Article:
The primary root of Urban Heat Island (UHI) phenomena is urbanization, where natural softscapes are replaced with hard surfaces that absorb and re-radiate thermal energy back into the environment. Asphalt roads and pavements in particular were found to be able to heat up to as high as 60°C, and radiate the excess heat back into environment. This paper highlights the effectiveness and suitability of a dark coloured pavement coating with high albedo, named “PerfectCool”, recently developed by NIPPO Corporation Co. Ltd, Japan Laboratory tests reveal that PerfectCool was able to reflect up to 81% of near infrared red waves, had a low heat conductivity of 0.252 W/mK and had high emissivity value of 0.828. Throughout the duration of the controlled mock-up experiment, PerfectCool consistently recorded lower surface temperatures as compared to concrete slabs with and without conventional paving coating. PerfectCool was able to reduce peak surface temperatures by up to 5°C.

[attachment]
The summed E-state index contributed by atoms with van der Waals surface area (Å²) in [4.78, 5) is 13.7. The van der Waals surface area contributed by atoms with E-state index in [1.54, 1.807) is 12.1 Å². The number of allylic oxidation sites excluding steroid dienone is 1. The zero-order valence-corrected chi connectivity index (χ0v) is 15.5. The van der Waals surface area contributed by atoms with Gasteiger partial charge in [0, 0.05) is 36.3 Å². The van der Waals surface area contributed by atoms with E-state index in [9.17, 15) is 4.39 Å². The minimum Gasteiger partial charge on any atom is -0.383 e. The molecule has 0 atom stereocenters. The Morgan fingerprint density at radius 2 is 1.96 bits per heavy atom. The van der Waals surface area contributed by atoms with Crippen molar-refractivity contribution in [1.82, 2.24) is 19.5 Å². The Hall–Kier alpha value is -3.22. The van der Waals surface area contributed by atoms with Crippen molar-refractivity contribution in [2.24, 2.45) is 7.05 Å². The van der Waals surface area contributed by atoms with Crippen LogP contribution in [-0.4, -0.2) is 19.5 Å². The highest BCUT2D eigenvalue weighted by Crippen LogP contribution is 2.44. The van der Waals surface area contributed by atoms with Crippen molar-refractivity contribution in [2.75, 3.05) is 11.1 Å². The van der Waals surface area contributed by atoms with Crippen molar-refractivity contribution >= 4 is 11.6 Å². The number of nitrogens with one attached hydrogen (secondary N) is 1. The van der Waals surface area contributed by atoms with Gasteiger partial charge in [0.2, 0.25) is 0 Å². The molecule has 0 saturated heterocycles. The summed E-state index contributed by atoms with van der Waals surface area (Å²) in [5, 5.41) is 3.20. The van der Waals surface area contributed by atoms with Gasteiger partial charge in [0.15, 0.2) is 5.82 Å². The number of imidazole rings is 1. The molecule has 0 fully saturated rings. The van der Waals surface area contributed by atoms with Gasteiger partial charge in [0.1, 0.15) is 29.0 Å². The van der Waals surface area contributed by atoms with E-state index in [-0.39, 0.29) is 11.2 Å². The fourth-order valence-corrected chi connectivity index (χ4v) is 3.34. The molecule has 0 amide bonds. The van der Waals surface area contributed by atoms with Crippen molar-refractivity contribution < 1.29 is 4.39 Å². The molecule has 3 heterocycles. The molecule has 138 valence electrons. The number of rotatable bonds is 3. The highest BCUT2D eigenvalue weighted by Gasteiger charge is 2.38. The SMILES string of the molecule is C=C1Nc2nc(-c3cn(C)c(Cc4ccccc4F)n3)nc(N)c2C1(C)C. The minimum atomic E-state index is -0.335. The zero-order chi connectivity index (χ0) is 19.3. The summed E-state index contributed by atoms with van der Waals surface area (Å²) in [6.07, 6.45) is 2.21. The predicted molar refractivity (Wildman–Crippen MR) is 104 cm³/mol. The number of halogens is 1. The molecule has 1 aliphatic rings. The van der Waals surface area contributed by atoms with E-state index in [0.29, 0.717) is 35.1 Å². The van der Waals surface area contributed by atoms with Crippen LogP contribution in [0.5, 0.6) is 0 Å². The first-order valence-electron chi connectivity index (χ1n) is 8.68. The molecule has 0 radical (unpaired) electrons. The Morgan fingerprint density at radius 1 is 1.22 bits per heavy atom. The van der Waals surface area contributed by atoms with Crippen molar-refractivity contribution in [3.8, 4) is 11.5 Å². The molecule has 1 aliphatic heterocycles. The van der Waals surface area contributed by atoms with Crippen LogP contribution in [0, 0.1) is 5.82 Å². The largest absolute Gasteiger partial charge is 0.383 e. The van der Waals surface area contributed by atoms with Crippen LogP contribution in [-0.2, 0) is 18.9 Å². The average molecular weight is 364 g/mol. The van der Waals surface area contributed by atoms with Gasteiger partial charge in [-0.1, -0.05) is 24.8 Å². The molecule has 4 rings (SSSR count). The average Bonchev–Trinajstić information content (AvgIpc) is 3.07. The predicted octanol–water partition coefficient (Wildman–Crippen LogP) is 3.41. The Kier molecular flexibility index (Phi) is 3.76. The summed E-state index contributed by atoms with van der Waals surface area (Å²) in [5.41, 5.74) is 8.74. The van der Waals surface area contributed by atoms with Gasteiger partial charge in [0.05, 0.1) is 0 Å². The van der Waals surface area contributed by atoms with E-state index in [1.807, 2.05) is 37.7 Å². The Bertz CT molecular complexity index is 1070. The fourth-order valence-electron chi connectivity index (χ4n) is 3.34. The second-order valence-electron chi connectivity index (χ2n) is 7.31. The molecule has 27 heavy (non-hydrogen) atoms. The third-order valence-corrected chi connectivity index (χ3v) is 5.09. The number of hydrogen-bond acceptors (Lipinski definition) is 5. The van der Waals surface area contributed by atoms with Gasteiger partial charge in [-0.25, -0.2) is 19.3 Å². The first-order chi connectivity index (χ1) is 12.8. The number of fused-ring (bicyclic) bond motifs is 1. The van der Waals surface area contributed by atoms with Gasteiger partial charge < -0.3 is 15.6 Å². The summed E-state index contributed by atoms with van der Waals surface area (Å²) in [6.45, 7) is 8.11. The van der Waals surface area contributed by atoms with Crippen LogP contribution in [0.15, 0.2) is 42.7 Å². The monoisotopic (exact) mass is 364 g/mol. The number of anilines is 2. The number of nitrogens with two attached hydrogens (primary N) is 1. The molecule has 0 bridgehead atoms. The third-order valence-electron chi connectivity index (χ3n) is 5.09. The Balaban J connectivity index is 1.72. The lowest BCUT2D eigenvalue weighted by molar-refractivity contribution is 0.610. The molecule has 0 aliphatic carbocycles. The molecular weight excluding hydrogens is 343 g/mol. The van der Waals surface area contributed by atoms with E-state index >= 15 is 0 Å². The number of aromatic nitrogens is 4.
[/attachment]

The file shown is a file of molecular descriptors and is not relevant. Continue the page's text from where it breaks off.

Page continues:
On-site measurements reveal that PerfectCool was able to reduce asphalt surface temperatures to about 38°C. This is a temperature reduction of up to 17°C as compared to a normal asphalt surface without PerfectCool. PerfectCool was able to prevent a built-up of heat within asphalt roads, preventing them from becoming a heat sink, which could prolong the service life of the asphalt surface. This is clearly supported by the low sub-surface temperatures of 34°C, 16°C lower than the asphalt roads. Potential cost savings were also determined through energy simulation using IES(ve). With the application of PefectCool onto pavements surrounding a development, the potential electrical yearly savings of 3.46% can be derived, with a highest possible monthly savings of 4.88%. On a typical hot day, the possible reduction of chiller load can be up to 7.69%.
Wong Chung Wan et al. 2009. A Study on the Effectiveness of Heat Mitigating Pavement Coatings in Singapore. Presented at 2nd International Conference on Countermeasures to Urban Heat Islands. September 19-23, 2009.
Wong Nyuk Hien (National University of Singapore)
Tan Phay Ping (Building Systems and Diagnostics Pte Ltd et al)
Aw Zhi Wei Aloysius (Building Systems and Diagnostics Pte Ltd et al)
Publication Date: September 2009